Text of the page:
We cannot emphasize enough how important this quarantine and social isolation is, even though it can generate those feelings of loneliness.
Older adults have been hit hardest by the virus. In China, for example, 80% of deaths were among people in their 60s or older, and experts says this general trend is playing out elsewhere, according to The Associated Press Health and Science Department.
Still, Dr. Mike Ryan, the WHO's emergencies chief, warned: "the idea that this is purely a disease that causes death in older people we need to be very, very careful with," he told the AP.
"Young people are not invincible," WHO's Maria Van Kerkhove added, saying more information is needed about the disease in all age groups.
Italy reported that a quarter of its cases so far were among people ages 19 to 50. In Spain, a third are under age 44.
Among U.S. patients with known age, the Centers for Disease Control and Prevention found 29% were 20 to 44.
Julian said he didn't think he and Orofino would be at risk, given their ages.
"Everyone reacts differently to the virus so even if you're young and healthy and in good shape, you may be unlucky and it may have a life-changing or even life-ending consequence," Julian told "GMA." "Everyone should really take this seriously."
While Julian said he has fully recovered from the virus, Orofino is enduring her fourth week. She said she feels better each day, and is experiencing fewer symptoms since being diagnosed earlier this month.
While documenting her health progress on Instagram, she urges others to stay home and lends an ear to those feeling stress during the pandemic.
"Every day I found a new symptom, I wished I had someone to talk to for emotional support as well as informative [support]," she said. "I received so many messages from people saying, 'I started self-isolating after reading this.'"
"Everyone is caught up with not catching it, but I think it causes a lot of psychological damage, trauma -- even to those who aren't affected by the virus," Orofino added.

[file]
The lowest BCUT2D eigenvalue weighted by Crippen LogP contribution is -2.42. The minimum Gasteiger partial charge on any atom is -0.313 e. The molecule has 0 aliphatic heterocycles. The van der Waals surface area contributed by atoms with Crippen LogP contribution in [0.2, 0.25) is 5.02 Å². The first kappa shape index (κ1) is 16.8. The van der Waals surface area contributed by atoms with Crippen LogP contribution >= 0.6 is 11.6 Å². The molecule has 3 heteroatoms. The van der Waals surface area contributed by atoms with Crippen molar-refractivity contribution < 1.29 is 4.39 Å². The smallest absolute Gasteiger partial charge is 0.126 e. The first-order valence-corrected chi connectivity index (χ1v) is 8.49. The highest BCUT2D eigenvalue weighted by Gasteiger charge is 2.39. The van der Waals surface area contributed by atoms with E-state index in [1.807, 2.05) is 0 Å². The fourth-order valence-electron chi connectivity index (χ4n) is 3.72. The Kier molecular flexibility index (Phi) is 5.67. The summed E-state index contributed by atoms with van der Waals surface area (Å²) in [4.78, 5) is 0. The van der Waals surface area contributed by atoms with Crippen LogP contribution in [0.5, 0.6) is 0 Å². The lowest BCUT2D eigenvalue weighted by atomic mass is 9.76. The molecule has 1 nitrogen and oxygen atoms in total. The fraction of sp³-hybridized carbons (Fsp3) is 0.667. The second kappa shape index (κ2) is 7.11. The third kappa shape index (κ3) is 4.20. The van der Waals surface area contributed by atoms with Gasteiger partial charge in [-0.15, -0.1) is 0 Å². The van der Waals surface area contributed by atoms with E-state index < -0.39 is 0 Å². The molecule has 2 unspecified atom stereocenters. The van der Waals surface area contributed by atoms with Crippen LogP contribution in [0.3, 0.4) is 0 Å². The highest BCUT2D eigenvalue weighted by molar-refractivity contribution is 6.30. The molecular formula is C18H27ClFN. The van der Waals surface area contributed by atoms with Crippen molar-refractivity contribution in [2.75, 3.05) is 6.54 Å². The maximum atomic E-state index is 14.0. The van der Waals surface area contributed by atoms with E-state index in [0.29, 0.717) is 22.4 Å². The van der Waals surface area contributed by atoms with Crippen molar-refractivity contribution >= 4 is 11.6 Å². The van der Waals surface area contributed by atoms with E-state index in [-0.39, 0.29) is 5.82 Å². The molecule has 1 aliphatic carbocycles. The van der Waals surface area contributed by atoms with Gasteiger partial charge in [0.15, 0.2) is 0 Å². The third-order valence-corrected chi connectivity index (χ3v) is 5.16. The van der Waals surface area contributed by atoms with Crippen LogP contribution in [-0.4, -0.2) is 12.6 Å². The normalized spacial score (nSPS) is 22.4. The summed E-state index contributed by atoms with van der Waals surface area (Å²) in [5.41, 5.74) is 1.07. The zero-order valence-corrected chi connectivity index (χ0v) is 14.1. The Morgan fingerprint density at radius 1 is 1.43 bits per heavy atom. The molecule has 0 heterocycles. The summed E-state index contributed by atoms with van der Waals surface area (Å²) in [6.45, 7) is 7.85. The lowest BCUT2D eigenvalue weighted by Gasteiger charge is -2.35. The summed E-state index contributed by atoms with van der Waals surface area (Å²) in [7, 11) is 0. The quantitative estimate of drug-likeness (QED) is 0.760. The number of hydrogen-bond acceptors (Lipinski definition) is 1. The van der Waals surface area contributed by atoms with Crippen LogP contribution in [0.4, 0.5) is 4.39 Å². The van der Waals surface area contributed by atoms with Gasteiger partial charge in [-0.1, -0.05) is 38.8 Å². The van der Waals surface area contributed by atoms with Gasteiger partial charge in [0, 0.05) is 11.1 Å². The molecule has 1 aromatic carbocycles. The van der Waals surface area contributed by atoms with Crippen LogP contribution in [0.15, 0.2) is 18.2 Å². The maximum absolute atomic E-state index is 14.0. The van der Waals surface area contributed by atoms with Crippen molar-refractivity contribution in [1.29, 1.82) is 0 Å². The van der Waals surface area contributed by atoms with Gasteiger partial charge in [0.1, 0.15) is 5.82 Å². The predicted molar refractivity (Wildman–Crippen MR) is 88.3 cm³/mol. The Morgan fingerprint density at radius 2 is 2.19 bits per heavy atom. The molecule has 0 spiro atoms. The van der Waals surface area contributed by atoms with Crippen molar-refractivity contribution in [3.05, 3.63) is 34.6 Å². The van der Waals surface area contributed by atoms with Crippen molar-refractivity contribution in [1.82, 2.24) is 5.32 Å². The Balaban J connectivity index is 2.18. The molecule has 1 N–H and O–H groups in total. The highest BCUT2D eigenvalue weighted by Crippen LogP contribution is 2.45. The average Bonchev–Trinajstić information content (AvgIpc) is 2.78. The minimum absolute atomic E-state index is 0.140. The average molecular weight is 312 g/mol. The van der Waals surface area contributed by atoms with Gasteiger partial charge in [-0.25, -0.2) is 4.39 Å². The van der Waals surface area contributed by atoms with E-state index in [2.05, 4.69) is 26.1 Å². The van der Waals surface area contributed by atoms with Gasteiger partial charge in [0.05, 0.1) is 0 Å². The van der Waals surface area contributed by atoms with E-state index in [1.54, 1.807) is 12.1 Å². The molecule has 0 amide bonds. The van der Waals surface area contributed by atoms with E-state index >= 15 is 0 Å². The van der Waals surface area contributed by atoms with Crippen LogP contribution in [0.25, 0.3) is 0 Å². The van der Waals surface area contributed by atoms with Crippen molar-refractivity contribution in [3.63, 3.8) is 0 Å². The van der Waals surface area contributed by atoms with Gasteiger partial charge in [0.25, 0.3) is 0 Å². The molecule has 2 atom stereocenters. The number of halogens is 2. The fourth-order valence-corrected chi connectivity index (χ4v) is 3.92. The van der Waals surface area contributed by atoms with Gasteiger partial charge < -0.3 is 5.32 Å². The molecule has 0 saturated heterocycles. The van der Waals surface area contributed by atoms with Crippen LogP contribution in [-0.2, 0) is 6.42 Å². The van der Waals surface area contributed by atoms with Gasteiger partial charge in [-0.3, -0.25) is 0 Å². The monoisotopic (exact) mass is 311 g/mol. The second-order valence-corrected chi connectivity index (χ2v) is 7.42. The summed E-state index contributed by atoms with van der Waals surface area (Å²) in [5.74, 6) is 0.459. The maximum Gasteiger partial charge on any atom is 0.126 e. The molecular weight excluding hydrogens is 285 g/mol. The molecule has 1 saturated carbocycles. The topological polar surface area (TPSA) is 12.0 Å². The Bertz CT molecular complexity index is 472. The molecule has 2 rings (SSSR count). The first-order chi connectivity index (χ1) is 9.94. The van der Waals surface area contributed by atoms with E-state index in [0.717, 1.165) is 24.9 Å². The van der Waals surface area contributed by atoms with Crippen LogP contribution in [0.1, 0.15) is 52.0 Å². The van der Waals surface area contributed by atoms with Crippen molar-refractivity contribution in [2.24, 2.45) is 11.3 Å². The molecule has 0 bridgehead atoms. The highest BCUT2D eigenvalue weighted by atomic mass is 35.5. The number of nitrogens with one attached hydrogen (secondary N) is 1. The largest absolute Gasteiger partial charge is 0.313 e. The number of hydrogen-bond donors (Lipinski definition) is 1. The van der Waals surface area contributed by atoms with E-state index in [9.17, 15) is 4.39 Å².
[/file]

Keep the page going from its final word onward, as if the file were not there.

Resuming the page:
Every day I found a new symptom, I wished I had someone to talk to for emotional support.
The CDC says the outbreak of COVID-19 may cause fear and anxiety in some people.
Dr. Alexander Sanchez, a psychiatrist working in New York City, agreed -- telling ABC News, "I expect an increase in anxiety and depressive symptoms to come when the experience of social distancing and isolation becomes more routine. We are trying to adjust to a new way of maintaining social connections virtually. There will be some psychic pain while we adjust."
The National Alliance of Mental Illness (NAMI) offers resources on how to seek mental help during these uncertain times.
For mental health crisis, call NAMI's HelpLine at 800-950-NAMI (6264) Monday through Friday, between 10:00 am and 6:00 pm EST for mental health resources.
Virtual support communities like Emotions Anonymous offer in person and online weekly meetings available in more than 30 countries with 600 active groups worldwide. The EA is nonprofessional and can be a complement to therapy, NAMI says.
If you or a loved one are experiencing suicidal thoughts in response to the outbreak, call The National Suicide Prevention Lifeline at 1-800-273-8255 for free and confidential emotional support 24 hours a day, 7 days a week.
For more on how to cope, read expert tips for managing stress around the coronavirus.
Yalda Safai MD, MPH, a psychiatry resident in New York City and contributor to ABC News Medical Unit, contributed to this report.